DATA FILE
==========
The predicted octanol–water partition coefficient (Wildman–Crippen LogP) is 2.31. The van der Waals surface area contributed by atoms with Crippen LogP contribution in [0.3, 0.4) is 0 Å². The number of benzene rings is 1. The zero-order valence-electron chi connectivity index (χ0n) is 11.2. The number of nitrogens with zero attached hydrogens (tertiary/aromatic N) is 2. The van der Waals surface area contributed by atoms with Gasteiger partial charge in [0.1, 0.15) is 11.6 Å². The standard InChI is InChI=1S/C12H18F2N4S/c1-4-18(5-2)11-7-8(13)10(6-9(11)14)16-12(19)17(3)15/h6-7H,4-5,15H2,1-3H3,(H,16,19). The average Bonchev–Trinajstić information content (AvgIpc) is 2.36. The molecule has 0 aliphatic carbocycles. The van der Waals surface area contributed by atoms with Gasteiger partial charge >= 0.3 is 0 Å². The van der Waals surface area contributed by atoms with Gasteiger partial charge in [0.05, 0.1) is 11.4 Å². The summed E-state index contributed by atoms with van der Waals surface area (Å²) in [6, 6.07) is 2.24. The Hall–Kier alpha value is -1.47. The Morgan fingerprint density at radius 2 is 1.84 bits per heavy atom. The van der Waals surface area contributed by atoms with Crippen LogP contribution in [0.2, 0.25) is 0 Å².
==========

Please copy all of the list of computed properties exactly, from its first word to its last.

The predicted octanol–water partition coefficient (Wildman–Crippen LogP) is 2.31. The van der Waals surface area contributed by atoms with Crippen LogP contribution in [0.3, 0.4) is 0 Å². The number of benzene rings is 1. The zero-order valence-electron chi connectivity index (χ0n) is 11.2. The number of nitrogens with zero attached hydrogens (tertiary/aromatic N) is 2. The van der Waals surface area contributed by atoms with Gasteiger partial charge in [0.1, 0.15) is 11.6 Å². The standard InChI is InChI=1S/C12H18F2N4S/c1-4-18(5-2)11-7-8(13)10(6-9(11)14)16-12(19)17(3)15/h6-7H,4-5,15H2,1-3H3,(H,16,19). The average Bonchev–Trinajstić information content (AvgIpc) is 2.36. The molecule has 0 aliphatic carbocycles. The van der Waals surface area contributed by atoms with Gasteiger partial charge >= 0.3 is 0 Å². The van der Waals surface area contributed by atoms with Gasteiger partial charge in [0.05, 0.1) is 11.4 Å². The summed E-state index contributed by atoms with van der Waals surface area (Å²) in [6, 6.07) is 2.24. The Hall–Kier alpha value is -1.47. The Morgan fingerprint density at radius 2 is 1.84 bits per heavy atom. The van der Waals surface area contributed by atoms with Crippen LogP contribution in [0.2, 0.25) is 0 Å².